Two companies say they are looking into clues that suggest a North Korea-linked group may be behind last week’s cyberattack.
Symantec and Kaspersky are investigating whether hackers from the Lazarus Group were responsible for infecting an estimated 300,000 machines in 150 countries.
The same group is believed to be behind the 2014 hack of Sony Pictures, and is also suspected of previous attacks on the global financial system.
Kaspersky researchers said: “The group has been very active since 2011.”
Their enquiries came as the White House said that paying ransom money to unlock files encrypted by the global cyberattack does not work.
Homeland security adviser Tom Bossett told reporters he is not aware of a case where transferring $300 (£232) in Bitcoin – the amount demanded from victims of last week’s attack – has “led to any data recovery”.
President Trump’s administration estimates that less than $70,000 (£54,285) has been paid to the criminals behind the ransomware so far.
During a White House briefing, Mr Bossert said no federal systems in the US had been affected by the malicious software, known as WannaCry.
He told reporters that he had spoken with his British counterparts, who said they now had a “feeling of control” after the attack struck 47 NHS organisations.
Security experts are monitoring the Bitcoin accounts used to collect the ransom payments. Although the account holders can remain anonymous, clues can often emerge when the money is converted back into real-world currency.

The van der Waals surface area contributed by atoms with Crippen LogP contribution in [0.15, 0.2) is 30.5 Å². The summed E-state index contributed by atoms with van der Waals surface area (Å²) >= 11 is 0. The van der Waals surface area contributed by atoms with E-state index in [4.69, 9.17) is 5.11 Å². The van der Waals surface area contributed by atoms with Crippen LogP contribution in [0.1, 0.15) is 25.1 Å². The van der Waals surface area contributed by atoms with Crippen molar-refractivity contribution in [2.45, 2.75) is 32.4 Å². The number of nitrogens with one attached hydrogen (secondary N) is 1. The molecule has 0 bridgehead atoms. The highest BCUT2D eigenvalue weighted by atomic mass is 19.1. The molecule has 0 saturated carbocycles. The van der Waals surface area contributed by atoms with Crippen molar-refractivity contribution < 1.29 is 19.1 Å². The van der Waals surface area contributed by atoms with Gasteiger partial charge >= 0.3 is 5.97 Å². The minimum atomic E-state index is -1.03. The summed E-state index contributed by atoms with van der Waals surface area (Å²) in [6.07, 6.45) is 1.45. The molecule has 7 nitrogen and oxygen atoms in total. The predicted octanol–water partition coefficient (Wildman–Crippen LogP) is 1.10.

In its latest update on the cyberattack, Europol said it was the “largest ransomware attack observed in history”.
Russia has denied it had anything to do with the cyberattack, with President Vladimir Putin describing it as payback for the US intelligence services.
His remarks came after Microsoft’s chief legal officer Brad Smith said the US National Security Agency had developed the original code used in the attack, which was later leaked in a document dump.
Mr Putin said during a trip to Beijing: “A genie let out of a bottle of this kind, especially created by secret services, can then cause damage to its authors and creators.”
Meanwhile, the 22-year old computer expert who discovered the WannaCry’s hidden kill switch says he does not think of himself as a hero and was just “doing my bit to stop botnets”.
British born Marcus Hutchins, who is currently working in Los Angeles, stumbled on the solution by accident while analysing a sample of the malicious code, and then spent three days fighting the ransomeware worm.
Mr Hutchin’s manager at online security firm Kryptos Logic said he “not only saved the United States but also prevented further damage to the rest of the world”.
Sky News has learned that health trusts in England were sent details of a security patch last month that would have allowed them to protect themselves.
A spokesman for NHS Digital said: “Our understanding is that if that had been acted on it would have prevented (the malware attack).”
Microsoft said the attack was a “wake-up call” and identified “nation-state action and organised criminal action” as “the two most serious forms of cybersecurity threats in the world today”.
The company said it had released a security update back in March to protect Windows system computers against such attacks, but said many computers “remained unpatched globally”.
Two companies say they are looking into clues that suggest a North Korea-linked group may be behind last week’s cyberattack. Symantec and Kaspersky are investigating whether hackers from the Lazarus Group were responsible for infecting an estimated 300,000 machines in 150 countries. The same group is believed to be behind the 2014 hack of Sony […]Read Full Story